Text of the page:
China and the National Basketball Association are doing a lot to promote basketball in the country.
The NBA manages the Wukesong Gymnasium in west Beijing, where the interior looks like any other North American basketball stadium complete with sound effects and electronic banners.
And the NBA regularly sends it stars to China, like Los Angeles Lakers' Kobe Bryant a few months ago, and most recently Shane Battier of the Houston Rockets, teammate of Yao Ming's.
This afternoon while I was getting my hair cut, the TV was on and it was a light entertainment/talk show with four hosts. Yes, like The View, except it's two girls and two guys dressed in similar-themed outfits, except they stand around on a large stage and do some fun contests with their guests.
Today it was Shane Battier, and despite the language barrier, they seemed to make the interview work; it was pre-taped and so there were subtitles when Battier was speaking. One wonders if most of the studio audience understood what he was saying or that had to be translated too, but it didn't seem to matter as the crowd was so excited to see the 6-foot 2-inch star in person. His female translator had to stand on a stool to be somewhat close to his ear without him having to lean over too much.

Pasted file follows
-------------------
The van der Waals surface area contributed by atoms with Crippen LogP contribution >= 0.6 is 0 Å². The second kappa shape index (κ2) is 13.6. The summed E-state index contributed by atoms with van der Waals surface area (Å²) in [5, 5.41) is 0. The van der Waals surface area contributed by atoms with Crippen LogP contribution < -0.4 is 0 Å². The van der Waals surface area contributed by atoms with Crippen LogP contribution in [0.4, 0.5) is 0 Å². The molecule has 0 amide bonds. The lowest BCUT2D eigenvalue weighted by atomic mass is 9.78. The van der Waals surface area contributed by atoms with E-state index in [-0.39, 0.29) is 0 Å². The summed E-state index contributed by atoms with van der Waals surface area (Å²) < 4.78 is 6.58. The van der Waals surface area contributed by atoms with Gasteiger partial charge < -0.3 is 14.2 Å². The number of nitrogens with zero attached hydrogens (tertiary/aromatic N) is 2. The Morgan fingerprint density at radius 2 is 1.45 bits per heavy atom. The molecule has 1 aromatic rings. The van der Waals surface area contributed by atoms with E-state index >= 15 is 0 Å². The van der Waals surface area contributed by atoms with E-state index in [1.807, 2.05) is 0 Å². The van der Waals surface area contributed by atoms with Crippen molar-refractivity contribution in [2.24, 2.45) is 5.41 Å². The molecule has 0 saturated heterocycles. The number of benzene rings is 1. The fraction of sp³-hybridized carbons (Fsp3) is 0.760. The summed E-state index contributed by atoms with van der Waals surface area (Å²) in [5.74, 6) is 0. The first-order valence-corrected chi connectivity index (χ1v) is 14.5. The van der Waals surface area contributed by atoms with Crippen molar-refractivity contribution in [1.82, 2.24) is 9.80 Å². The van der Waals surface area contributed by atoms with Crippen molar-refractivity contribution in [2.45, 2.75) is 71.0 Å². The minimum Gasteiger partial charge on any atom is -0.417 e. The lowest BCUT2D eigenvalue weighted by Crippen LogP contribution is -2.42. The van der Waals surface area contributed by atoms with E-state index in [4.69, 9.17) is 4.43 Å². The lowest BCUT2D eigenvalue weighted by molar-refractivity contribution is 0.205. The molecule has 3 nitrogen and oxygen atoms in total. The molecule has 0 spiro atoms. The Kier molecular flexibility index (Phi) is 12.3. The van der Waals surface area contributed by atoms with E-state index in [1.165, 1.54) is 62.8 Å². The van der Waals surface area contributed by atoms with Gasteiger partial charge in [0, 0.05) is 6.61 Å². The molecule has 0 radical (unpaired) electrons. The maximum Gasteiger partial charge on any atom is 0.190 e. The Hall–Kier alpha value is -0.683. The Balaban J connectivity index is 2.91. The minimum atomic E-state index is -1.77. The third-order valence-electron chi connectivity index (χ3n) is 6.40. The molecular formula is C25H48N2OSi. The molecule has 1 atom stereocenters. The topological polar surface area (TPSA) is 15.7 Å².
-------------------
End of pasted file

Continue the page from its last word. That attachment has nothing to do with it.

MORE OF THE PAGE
The hosts asked him about his personal life, like how he met his wife, Heidi Ufer. He explained that when he was 13-years-old he knew she would be his future wife, but it took him five years to convince her. They have a 15-month-old son Zeke, and they showed a few pictures of him and his son.
Then it was time for some antics. First they had him acting out different things and one of the hosts had to identify what it was. He was a good sport, doing a good impression of a washing machine, a chicken and a pug.
After that it was what he did best -- basketball. Two much shorter Chinese guys came on stage and tried to outplay him, each doing a short routine and he had to try to replicate the moves. He did well and even challenged them to bounce two basketballs, one in each hand and then at different heights, one at waist level, the other much lower.
Following that was shooting, and again a similar thing, where he had to follow their snazzy layups, some of which went in, and in Battier's case a few did not go in.
The most fun was when they invited a cartoonist to come show the audience how to draw Yao Ming. The hosts and Battier followed the cartoonist, who first taught them how to draw Yao Ming (basically using a square). Then Battier was invited to judge which one was the best. Some members of the audience also drew Yao too.
Then it was time to draw Battier. The shape of his head? A bulbous gourd that curves in the middle. Some drew hilarious portraits of Battier, and he went over to inspect them and asked aloud, "Does that look like me?" which got gales of laughter from the studio audience.
That was the end of the show, which was fun, entertaining, and most of all, Battier has secured his Chinese fan base.